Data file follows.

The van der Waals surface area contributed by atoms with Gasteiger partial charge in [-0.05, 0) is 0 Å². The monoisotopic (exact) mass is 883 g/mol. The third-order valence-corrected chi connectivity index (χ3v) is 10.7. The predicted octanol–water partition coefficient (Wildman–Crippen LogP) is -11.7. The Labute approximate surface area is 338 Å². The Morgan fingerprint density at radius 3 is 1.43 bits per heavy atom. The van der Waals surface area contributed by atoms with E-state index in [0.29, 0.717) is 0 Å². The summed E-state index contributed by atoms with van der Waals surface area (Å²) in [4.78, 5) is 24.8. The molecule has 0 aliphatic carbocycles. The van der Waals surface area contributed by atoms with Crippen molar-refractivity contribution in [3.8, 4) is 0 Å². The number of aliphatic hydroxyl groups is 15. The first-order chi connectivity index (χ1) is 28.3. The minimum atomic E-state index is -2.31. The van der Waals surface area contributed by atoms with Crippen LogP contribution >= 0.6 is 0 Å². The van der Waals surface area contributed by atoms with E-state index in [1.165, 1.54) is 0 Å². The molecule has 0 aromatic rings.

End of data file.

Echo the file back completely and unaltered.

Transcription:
The van der Waals surface area contributed by atoms with Gasteiger partial charge in [-0.05, 0) is 0 Å². The monoisotopic (exact) mass is 883 g/mol. The third-order valence-corrected chi connectivity index (χ3v) is 10.7. The predicted octanol–water partition coefficient (Wildman–Crippen LogP) is -11.7. The Labute approximate surface area is 338 Å². The Morgan fingerprint density at radius 3 is 1.43 bits per heavy atom. The van der Waals surface area contributed by atoms with E-state index in [0.29, 0.717) is 0 Å². The summed E-state index contributed by atoms with van der Waals surface area (Å²) in [4.78, 5) is 24.8. The molecule has 0 aliphatic carbocycles. The van der Waals surface area contributed by atoms with Crippen molar-refractivity contribution in [3.8, 4) is 0 Å². The number of aliphatic hydroxyl groups is 15. The first-order chi connectivity index (χ1) is 28.3. The minimum atomic E-state index is -2.31. The van der Waals surface area contributed by atoms with Crippen LogP contribution >= 0.6 is 0 Å². The van der Waals surface area contributed by atoms with E-state index in [1.165, 1.54) is 0 Å². The molecule has 0 aromatic rings.